Taking the wrinkles out of a production process
Many cosmetic products are designed to help users hide the years. Sometimes manufacturing equipment that’s showing its age needs technological help to remove wrinkles and make it run like it’s young again.
Unless you’re a Klingon or you have a shar-pei for your family dog, most people don’t like wrinkles and go to great lengths to avoid them as long as possible. Much of the cosmetic product industry is built on this understanding, but sometimes those manufacturers have to take their own advice.
Aging equipment in a manufacturing process can slow down productivity, ultimately affecting the bottom line. Merrid Controls helped smooth out some data transmission wrinkles for a major cosmetic and beauty product manufacturer’s production process in Poland.
The manufacturer had an existing packaging system built around an antiquated PC serving as an HMI and a small group of PLCs. The PLCs worked together to control the rotating filling process, whether it was perfume, wrinkle cream, or any other cosmetic product. “The machine is an important part of the production line, so they decided to modernize it,” said Piotr Pasierowski, a control system development engineer with systems integrator Merrid Controls. Calling the machine important is an understatement since it has no backup. “If it stops, all production has to be stopped. It’s the only rotating filler they have.”
To make matters worse, given the machine’s age, spare parts and customer service support from the original builder were scarce. Communication between the PLCs was done through the HMI using a slip-ring communication system. The PLCs need to be able to communicate with each other, exchanging values such as pumping speed, rotation speed, and how much product to put in each container.
Merrid Controls proposed using a radiating cable, also known as leaky feeder, working with industrial wireless devices from ProSoft Technology to replace the slip-ring system. “Because it would be the first radiating cable application in Poland that ProSoft Technology sold, our customer had doubts as to whether it would work,” said Krzysztof Hajzyk, ProSoft’s regional sales manager. To overcome these doubts, Merrid built a prototype system to demonstrate that the radiating cable would work. While it passed with flying colors, the manufacturer was still uncertain that it would work on the plant floor.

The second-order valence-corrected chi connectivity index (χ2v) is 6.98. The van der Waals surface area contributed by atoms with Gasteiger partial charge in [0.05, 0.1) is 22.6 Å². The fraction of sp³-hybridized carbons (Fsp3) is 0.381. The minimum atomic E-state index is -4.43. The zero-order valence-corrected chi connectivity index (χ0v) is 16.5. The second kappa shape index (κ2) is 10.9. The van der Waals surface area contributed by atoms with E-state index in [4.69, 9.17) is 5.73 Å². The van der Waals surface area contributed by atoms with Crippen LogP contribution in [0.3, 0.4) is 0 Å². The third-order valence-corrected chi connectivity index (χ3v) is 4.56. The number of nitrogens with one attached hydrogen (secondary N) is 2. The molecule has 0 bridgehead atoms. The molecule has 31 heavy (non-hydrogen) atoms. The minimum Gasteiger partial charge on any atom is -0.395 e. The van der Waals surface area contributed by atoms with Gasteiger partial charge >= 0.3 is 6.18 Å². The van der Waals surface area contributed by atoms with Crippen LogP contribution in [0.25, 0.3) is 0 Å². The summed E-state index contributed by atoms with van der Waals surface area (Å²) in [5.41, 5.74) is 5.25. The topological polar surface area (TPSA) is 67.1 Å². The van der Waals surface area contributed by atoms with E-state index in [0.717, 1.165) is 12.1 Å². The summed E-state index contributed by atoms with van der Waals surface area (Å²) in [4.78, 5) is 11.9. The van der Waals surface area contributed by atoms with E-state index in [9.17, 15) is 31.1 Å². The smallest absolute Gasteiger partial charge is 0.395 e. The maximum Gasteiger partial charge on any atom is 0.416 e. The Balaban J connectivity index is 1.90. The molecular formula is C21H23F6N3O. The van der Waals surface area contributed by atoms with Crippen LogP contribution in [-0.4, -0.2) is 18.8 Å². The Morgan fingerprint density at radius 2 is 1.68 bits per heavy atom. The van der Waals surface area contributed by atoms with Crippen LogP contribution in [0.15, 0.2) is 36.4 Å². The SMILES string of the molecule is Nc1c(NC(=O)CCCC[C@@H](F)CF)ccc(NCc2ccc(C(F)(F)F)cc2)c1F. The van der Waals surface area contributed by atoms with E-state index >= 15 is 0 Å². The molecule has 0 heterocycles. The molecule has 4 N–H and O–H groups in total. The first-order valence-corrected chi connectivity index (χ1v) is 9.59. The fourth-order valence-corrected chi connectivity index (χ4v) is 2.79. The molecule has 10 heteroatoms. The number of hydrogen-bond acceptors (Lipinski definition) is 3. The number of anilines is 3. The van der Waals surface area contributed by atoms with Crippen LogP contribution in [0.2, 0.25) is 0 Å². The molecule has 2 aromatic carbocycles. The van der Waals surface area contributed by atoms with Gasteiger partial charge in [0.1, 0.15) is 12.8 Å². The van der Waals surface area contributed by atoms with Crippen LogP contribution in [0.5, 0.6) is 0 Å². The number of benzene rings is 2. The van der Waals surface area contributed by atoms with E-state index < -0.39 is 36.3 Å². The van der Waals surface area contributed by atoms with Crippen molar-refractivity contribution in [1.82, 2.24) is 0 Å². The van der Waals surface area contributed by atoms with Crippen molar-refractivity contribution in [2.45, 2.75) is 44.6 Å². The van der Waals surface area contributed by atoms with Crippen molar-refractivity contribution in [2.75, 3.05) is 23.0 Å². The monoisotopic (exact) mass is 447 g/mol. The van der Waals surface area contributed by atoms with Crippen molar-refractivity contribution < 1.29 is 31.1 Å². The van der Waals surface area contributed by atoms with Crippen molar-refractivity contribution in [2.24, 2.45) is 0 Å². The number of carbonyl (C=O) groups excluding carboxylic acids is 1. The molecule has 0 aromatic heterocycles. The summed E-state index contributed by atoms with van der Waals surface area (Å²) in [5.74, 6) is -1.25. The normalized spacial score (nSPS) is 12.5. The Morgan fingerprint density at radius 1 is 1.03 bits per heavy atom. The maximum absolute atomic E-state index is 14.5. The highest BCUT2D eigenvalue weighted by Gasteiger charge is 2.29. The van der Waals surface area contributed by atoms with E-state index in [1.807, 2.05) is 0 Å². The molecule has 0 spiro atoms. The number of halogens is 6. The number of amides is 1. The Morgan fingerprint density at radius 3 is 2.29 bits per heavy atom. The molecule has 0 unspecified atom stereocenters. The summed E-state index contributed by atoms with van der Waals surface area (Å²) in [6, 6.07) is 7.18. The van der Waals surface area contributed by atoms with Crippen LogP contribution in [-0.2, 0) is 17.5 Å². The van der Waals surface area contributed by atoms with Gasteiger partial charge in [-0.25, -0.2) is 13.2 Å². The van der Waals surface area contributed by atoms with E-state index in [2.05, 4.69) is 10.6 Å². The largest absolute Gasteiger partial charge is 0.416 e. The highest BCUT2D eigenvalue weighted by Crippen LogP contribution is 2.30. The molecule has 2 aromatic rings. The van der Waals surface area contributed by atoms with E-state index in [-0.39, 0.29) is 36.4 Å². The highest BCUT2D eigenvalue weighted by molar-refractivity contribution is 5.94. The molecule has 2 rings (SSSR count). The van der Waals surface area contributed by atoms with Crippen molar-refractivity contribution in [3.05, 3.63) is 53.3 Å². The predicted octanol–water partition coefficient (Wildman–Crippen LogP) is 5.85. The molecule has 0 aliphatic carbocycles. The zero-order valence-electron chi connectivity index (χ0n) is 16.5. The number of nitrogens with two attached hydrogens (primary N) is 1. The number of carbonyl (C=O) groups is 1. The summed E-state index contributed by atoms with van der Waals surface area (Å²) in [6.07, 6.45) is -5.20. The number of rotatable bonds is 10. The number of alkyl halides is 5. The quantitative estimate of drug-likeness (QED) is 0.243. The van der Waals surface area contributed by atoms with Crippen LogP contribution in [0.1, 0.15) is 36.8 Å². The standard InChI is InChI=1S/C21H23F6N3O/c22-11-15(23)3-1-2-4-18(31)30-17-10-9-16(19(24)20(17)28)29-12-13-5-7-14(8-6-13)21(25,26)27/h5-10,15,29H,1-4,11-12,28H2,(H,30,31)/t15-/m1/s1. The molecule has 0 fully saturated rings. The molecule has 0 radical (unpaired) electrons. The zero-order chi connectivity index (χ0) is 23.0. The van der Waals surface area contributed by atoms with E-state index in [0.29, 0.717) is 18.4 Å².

Merrid’s technicians installed the system placing the radiating cable inside the rotating table. They also included a new PanelView Plus so that it would work parallel to the old HMI, creating a redundant system. ProSoft Technology radios were used for communication via Ethernet between the fixed SLC500 5/05 and PanelView Plus on one side to a CompactLogix on the machine controlling measurements and fillers.
To keep the IT network and PLC communication from causing interference, Merrid selected a 5 GHz frequency. This approach has more channels which allow more networks, including the IT network, to coexist in the same area. Migrating to the wireless system was done in a few steps. First they had to migrate to an Ethernet-enabled PLC, remove the old 18-connection slip ring, and, at the end, install the radiating cable. The last part was the easiest since it did not need any mechanical changes on the machine.
Once the new systems were operating, the company quickly saw the benefits of having a solid platform and communications architecture. “They have the option to reprogram without stopping the machine,” Pasierowski explained. “Communication is done using only Ethernet so they could reprogram PLCs and the HMI wirelessly.”
“Our proposed solution meets all the functionality requirements,” said Pasierowski. The new wireless system requires less costly maintenance, no stops, full application documentation, and backup. It’s also possible to connect to a central SCADA system for machine performance measurements.
Victor Garcia is the marketing staff writer for ProSoft Technology.
Learn more about leaky feeder technology below.
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Before the calendar turned, 2016 already had the makings of a pivotal year for manufacturing, and for the world.
There were the big events for the year, including the United States as Partner Country at Hannover Messe in April and the 2016 International Manufacturing Technology Show in Chicago in September. There's also the matter of the U.S. presidential elections in November, which promise to shape policy in manufacturing for years to come.
But the year started with global economic turmoil, as a slowdown in Chinese manufacturing triggered a worldwide stock hiccup that sent values plummeting. The continued plunge in world oil prices has resulted in a slowdown in exploration and, by extension, the manufacture of exploration equipment.
Read more: 2015 Salary Survey